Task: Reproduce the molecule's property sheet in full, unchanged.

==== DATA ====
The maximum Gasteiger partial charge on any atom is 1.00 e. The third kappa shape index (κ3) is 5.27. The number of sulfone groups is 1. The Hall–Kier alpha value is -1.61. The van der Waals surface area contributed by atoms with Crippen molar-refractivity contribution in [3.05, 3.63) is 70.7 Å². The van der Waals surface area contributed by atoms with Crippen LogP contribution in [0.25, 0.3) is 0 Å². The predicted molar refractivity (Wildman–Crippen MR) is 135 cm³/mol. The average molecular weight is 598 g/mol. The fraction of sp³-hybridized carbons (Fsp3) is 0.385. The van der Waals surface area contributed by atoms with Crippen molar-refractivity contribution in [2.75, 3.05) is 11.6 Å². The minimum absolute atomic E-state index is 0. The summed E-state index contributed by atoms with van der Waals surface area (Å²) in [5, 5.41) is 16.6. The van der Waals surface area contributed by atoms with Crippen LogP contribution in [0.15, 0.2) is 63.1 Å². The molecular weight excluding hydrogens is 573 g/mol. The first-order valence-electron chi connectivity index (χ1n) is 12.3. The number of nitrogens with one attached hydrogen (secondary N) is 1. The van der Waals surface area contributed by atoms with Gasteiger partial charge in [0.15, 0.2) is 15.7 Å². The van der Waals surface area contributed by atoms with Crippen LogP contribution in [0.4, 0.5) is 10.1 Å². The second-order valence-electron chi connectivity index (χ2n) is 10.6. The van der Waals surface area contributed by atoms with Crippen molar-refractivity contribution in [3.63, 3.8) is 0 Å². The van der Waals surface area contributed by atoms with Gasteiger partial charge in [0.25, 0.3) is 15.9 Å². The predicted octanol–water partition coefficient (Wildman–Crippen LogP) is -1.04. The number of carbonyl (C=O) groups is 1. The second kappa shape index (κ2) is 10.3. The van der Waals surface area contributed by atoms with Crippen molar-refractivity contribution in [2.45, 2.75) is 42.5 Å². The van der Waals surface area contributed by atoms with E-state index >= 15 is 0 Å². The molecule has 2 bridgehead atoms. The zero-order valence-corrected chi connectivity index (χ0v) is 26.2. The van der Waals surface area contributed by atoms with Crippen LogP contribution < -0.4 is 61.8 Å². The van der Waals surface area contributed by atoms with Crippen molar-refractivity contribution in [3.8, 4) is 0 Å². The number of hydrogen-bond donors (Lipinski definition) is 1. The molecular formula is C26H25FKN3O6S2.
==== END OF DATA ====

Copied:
The maximum Gasteiger partial charge on any atom is 1.00 e. The third kappa shape index (κ3) is 5.27. The number of sulfone groups is 1. The Hall–Kier alpha value is -1.61. The van der Waals surface area contributed by atoms with Crippen molar-refractivity contribution in [3.05, 3.63) is 70.7 Å². The van der Waals surface area contributed by atoms with Crippen LogP contribution in [0.25, 0.3) is 0 Å². The predicted molar refractivity (Wildman–Crippen MR) is 135 cm³/mol. The average molecular weight is 598 g/mol. The fraction of sp³-hybridized carbons (Fsp3) is 0.385. The van der Waals surface area contributed by atoms with Crippen molar-refractivity contribution in [2.75, 3.05) is 11.6 Å². The minimum absolute atomic E-state index is 0. The summed E-state index contributed by atoms with van der Waals surface area (Å²) in [5, 5.41) is 16.6. The van der Waals surface area contributed by atoms with Crippen LogP contribution in [0.15, 0.2) is 63.1 Å². The molecular weight excluding hydrogens is 573 g/mol. The first-order valence-electron chi connectivity index (χ1n) is 12.3. The number of nitrogens with one attached hydrogen (secondary N) is 1. The van der Waals surface area contributed by atoms with Gasteiger partial charge in [0.15, 0.2) is 15.7 Å². The van der Waals surface area contributed by atoms with Crippen LogP contribution in [0.4, 0.5) is 10.1 Å². The second-order valence-electron chi connectivity index (χ2n) is 10.6. The van der Waals surface area contributed by atoms with Crippen molar-refractivity contribution in [3.63, 3.8) is 0 Å². The van der Waals surface area contributed by atoms with Gasteiger partial charge in [0.25, 0.3) is 15.9 Å². The predicted octanol–water partition coefficient (Wildman–Crippen LogP) is -1.04. The number of carbonyl (C=O) groups is 1. The second kappa shape index (κ2) is 10.3. The van der Waals surface area contributed by atoms with Crippen molar-refractivity contribution in [2.45, 2.75) is 42.5 Å². The van der Waals surface area contributed by atoms with E-state index >= 15 is 0 Å². The molecule has 2 bridgehead atoms. The zero-order valence-corrected chi connectivity index (χ0v) is 26.2. The van der Waals surface area contributed by atoms with Crippen LogP contribution < -0.4 is 61.8 Å². The van der Waals surface area contributed by atoms with Crippen molar-refractivity contribution in [3.8, 4) is 0 Å². The number of hydrogen-bond donors (Lipinski definition) is 1. The molecular formula is C26H25FKN3O6S2.